The fly in question is the nest fly Philornis downsi, first documented in birds’ nests in the Galapagos in 1997. It lays its eggs in finches' nests, the larvae infesting the area and feeding, to a fatal degree, on new nestlings.
The researchers gathered five years’ worth of data from the island of Santa Cruz, documenting the harm the fly was causing to the finch’s reproductive success. Then they used those results to help fuel mathematical models of different long-term outcomes for the finch species.
The team ran simulations based around three broad future scenarios: “good” years likely to come, where conditions such as weather and food supply were conducive to successful breeding; “bad” years ahead; and neutral years, where both bad and good conditions were equally likely.
Two of the three model runs -- "bad" and neutral -- predicted the medium ground finch's extinction. Only the "good" model showed the species able to survive.
The "bad" model predicted extinction in anywhere from 43 to 57 years, while the "neutral" model had the bird disappearing in 65 to 95 years.
Worse still, the problem may not just apply to the medium ground finch. Study lead author Dale Clayton, a University of Utah biology professor, pointed out that the bird's other Galapagos cousins could be at risk as well.
If a species of Darwin's finch as common as the medium ground finch can face extinction because of the nest fly, "then the less common species, which have the same fly problem, are likely at risk as well," Clayton said in a release.
Glum scenarios aside, there is still hope. The bird's extinction risk is closely tied to the fly infestation problem, so there's no mystery, and the scientists have a clear target.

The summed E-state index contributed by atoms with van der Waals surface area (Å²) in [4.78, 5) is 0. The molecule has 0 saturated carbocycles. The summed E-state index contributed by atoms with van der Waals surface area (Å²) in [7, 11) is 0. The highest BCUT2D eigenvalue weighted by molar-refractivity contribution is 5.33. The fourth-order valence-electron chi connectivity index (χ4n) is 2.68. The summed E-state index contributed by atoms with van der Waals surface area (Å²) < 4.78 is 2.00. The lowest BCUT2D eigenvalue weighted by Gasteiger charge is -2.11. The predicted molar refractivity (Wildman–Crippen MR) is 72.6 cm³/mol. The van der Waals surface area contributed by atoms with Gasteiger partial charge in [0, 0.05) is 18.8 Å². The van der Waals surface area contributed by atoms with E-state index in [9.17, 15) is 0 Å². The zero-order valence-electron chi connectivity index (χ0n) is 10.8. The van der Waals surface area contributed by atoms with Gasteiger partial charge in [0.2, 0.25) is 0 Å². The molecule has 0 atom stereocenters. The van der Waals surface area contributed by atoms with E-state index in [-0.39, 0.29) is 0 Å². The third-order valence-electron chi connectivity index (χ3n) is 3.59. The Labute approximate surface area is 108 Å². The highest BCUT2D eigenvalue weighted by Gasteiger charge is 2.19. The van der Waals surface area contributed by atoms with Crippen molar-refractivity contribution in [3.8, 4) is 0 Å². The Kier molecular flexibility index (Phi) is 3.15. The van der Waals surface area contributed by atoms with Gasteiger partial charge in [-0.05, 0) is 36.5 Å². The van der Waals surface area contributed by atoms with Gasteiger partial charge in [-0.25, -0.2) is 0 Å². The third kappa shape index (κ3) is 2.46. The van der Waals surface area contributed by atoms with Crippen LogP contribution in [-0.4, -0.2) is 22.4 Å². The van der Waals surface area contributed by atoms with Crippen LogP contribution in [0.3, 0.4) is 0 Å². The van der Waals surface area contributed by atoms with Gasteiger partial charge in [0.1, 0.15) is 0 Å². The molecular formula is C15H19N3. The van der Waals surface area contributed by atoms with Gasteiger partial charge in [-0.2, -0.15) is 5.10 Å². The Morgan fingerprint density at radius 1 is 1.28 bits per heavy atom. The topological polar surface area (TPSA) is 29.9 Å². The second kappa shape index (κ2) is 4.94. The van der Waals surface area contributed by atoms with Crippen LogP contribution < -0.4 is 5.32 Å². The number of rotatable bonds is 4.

“Even though these guys may be going locally extinct, the model also shows that if you can reduce the probability of infestation, then you significantly alleviate the risk of extinction,” said study co-author Jennifer Koop, a professor of biology now teaching at the University of Massachusetts Dartmouth. She said extinction could be avoided if nest infestation could be reduced by 40 percent.
To tackle the problem, the scientists suggested several tactics to fight the fly and rescue the finch. Use of insecticides, introduction of fly-parasitizing wasps, breeding of sterile male nest flies to suppress egg production, and even the hand-rearing of at-risk chicks could each help improve matters, the scientists said.
Other good outcomes might come from the birds themselves. Clayton said a “rapid evolutionary response” by the birds could spur their immune systems to figure out how to defeat the fly.
“That happens in other animals,” he said. “The question is: Will these finches have enough time to develop effective defenses before they are driven to extinction by the fly? It’s an arms race.”